J.S. Bach's Problem Child: Die Kunst Der Fuge (The Art of Fugue)
Old man Johann Sebastian Bach begat 20 children by two wives. Those that lived to adulthood turned out pretty good. Rather, it was one of the children Bach created that went bad, his last one, Die Kunst Der Fuge (The Art of Fugue), and it killed him on July 28, 1750. Okay, it was old age and not this piece of music that killed Bach. Nevertheless, TAOF is not without its intrigue and controversy.
Bach began his counterpoint magnum opus in the early 1740s, making an early copy of 12 fugues and 2 canons dated 1745. A second version of the piece was published in 1750, shortly after the composer's death and is made up of 14 fugues and 4 canons. Bach scholars consider (TAOF) as the composer's effort to fully explore the use of counterpoint within a single musical subject.
At this point, a bit of definition is in order. Counterpoint is the relationship between two or more musical voices, independent in shape, time and rhythm, but harmonically integrated when played concurrently. The net effect of sliding these musical voices over one another at the same time is the creation of chordal harmonies that emerge naturally.
A fugue is a contrapuntal (employing counterpoint) composition for a fixed number of musical voices. Typically, a fugue opens with a main theme, or subject, which is sounded successively in each voice. Once each voice has presented, the thematic exposition is complete. The subject is then modulated through related keys until the "final entry," which logically returns to the opening key, concluding with the coda.
A canon is a contrapuntal composition employing a melody with one or more thematic presentations after a given duration. The initial subject is called the leader, while a progressive theme presentation, played in different voices, is called the follower. The follower must imitate the leader, either as an exact rhythmic and periodic replication or some transformation of the leader. Repeating canons where all voices are musically identical and repeat are called rounds"Row, Row, Row Your Boat" is an example.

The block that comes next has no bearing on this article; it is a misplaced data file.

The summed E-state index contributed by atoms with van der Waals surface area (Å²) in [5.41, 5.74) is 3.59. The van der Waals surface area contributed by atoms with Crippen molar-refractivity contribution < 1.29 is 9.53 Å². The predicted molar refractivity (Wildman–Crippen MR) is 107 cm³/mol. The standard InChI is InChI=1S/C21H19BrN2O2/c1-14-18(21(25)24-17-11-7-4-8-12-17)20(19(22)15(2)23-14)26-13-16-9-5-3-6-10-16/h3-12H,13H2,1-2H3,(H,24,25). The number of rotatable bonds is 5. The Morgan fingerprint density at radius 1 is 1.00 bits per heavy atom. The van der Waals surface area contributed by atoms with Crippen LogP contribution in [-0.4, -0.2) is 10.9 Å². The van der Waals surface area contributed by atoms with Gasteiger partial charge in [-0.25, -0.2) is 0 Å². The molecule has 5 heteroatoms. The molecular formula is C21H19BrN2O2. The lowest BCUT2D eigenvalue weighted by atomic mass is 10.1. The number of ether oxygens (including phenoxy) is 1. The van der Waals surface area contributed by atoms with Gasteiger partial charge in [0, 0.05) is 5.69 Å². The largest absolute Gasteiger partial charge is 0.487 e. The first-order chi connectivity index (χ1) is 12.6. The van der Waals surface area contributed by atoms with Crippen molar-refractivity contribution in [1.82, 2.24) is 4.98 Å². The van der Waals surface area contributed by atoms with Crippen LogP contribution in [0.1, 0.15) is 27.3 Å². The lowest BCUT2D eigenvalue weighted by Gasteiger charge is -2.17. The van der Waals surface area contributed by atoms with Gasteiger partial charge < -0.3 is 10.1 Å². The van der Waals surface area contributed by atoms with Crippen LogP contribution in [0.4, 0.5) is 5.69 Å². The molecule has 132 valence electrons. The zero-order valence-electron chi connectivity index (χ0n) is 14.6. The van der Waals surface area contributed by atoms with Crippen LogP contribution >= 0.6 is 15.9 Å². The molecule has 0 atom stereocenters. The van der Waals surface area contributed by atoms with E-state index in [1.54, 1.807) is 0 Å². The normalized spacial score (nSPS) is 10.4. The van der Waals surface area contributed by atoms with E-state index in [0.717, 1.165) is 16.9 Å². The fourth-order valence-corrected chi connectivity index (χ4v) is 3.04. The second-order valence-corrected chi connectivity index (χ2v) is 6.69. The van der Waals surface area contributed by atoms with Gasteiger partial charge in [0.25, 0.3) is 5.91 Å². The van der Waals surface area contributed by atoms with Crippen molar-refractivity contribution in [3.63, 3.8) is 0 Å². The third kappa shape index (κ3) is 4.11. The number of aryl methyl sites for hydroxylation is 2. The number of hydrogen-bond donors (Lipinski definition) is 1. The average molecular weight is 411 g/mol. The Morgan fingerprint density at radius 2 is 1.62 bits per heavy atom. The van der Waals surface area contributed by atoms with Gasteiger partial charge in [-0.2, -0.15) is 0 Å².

In TAOF, Bach's theme is a simple 13-note figure in D minor:
Bach modulates this theme as its horizontal mirror image (inversion), with augmented (doubling note lengths) and diminished (shortening note lengths) versions also applying altered rhythm and presentation with the ascending addition of new themes going from simple fugues to double, triple, and what most scholars thing would have been a quadruple fugue, the unfinished Contrapunctus XIV.
Bach had previously surveyed the 24 major and minor keys for keyboard with his Das Wohltemperierte Klavier (The Well Tempered Clavier). These represent Bach's horizontal counterpoint investigation where TAOF illustrated Bach's vertical counterpoint investigation, one that was not fully realized because of the composer's death.
Two recordings illustrate the rich loam of creativity, both in composition and performance of Bach's problem child. One is very traditional and one is not.
Sergio Vartolo and Maddalena Vartolo
J.S. Bach: The Art of Fugue, BWV 1080
An historic artifact of TAOF is its open scoring (individual musical voices are given their own staff) in both surviving manuscripts and published forms. This open scoring originally led scholars to speculate that the composition was intended as an intellectual exercise intended for study rather than a vehicle for performance.
While most modern music historians agree that the piece was intended for keyboard, TAOF enjoys many notable inventive treatments, including piano (Zoltan Kocsis, Philips, 1984); organ (and piano; Glenn Gould, Columbia, 1962); string quartet (The Emerson Quartet, Deutsches Grammophon, 2003); viol consort (Fretwork, Archiv, 2002); and orchestra (Rinaldo Alessandrini and Concerto Italiano, Opus 111, 1998).
Sergio Vartolo's TAOF, on Naxos, is performed on harpsichord with pedantically deliberate pacing and sharply demarcated musical diction. Ample time separates the tracks, giving the recording an academic personality well suited for close aural study. Vartolo's informed performance is very three dimensional, allowing the listener access to the composition's many contrapuntal nooks and crannies.